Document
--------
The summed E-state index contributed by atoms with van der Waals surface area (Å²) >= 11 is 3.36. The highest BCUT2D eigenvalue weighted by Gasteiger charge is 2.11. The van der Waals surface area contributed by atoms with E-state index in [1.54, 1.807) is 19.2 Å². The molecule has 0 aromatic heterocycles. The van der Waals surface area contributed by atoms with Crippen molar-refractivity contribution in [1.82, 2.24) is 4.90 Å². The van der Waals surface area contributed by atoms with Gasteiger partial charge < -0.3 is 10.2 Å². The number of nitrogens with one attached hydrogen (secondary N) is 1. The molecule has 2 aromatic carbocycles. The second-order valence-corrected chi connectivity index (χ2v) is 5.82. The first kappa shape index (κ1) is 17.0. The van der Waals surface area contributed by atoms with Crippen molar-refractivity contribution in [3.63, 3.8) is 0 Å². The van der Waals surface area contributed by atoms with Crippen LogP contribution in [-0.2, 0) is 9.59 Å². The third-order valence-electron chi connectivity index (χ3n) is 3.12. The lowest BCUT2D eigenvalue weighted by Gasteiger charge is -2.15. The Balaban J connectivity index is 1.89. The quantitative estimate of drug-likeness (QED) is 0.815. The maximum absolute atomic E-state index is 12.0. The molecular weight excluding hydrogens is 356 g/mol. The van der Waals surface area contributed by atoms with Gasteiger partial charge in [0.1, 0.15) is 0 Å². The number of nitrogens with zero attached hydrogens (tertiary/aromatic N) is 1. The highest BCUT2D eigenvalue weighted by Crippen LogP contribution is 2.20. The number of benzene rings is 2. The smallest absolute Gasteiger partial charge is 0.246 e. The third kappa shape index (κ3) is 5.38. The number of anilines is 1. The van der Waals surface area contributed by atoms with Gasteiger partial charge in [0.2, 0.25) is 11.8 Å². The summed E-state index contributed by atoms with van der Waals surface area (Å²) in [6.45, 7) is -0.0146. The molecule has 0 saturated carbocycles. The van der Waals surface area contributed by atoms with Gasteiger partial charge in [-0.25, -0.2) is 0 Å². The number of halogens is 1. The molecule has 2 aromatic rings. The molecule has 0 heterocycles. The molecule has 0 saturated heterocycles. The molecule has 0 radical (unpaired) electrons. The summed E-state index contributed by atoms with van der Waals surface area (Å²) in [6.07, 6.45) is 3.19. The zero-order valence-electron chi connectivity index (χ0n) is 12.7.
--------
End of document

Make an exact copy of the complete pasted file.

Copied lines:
The summed E-state index contributed by atoms with van der Waals surface area (Å²) >= 11 is 3.36. The highest BCUT2D eigenvalue weighted by Gasteiger charge is 2.11. The van der Waals surface area contributed by atoms with E-state index in [1.54, 1.807) is 19.2 Å². The molecule has 0 aromatic heterocycles. The van der Waals surface area contributed by atoms with Crippen molar-refractivity contribution in [1.82, 2.24) is 4.90 Å². The van der Waals surface area contributed by atoms with Gasteiger partial charge < -0.3 is 10.2 Å². The number of nitrogens with one attached hydrogen (secondary N) is 1. The molecule has 2 aromatic carbocycles. The second-order valence-corrected chi connectivity index (χ2v) is 5.82. The first kappa shape index (κ1) is 17.0. The van der Waals surface area contributed by atoms with Crippen molar-refractivity contribution in [3.63, 3.8) is 0 Å². The van der Waals surface area contributed by atoms with Crippen LogP contribution in [-0.2, 0) is 9.59 Å². The third-order valence-electron chi connectivity index (χ3n) is 3.12. The lowest BCUT2D eigenvalue weighted by Gasteiger charge is -2.15. The Balaban J connectivity index is 1.89. The quantitative estimate of drug-likeness (QED) is 0.815. The maximum absolute atomic E-state index is 12.0. The molecular weight excluding hydrogens is 356 g/mol. The van der Waals surface area contributed by atoms with Gasteiger partial charge in [0.1, 0.15) is 0 Å². The number of nitrogens with zero attached hydrogens (tertiary/aromatic N) is 1. The highest BCUT2D eigenvalue weighted by Crippen LogP contribution is 2.20. The number of benzene rings is 2. The smallest absolute Gasteiger partial charge is 0.246 e. The third kappa shape index (κ3) is 5.38. The number of anilines is 1. The van der Waals surface area contributed by atoms with Gasteiger partial charge in [0.2, 0.25) is 11.8 Å². The summed E-state index contributed by atoms with van der Waals surface area (Å²) in [6.45, 7) is -0.0146. The molecule has 0 saturated carbocycles. The van der Waals surface area contributed by atoms with Gasteiger partial charge in [-0.25, -0.2) is 0 Å². The number of halogens is 1. The molecule has 2 aromatic rings. The molecule has 0 heterocycles. The molecule has 0 saturated heterocycles. The molecule has 0 radical (unpaired) electrons. The summed E-state index contributed by atoms with van der Waals surface area (Å²) in [6.07, 6.45) is 3.19. The zero-order valence-electron chi connectivity index (χ0n) is 12.7.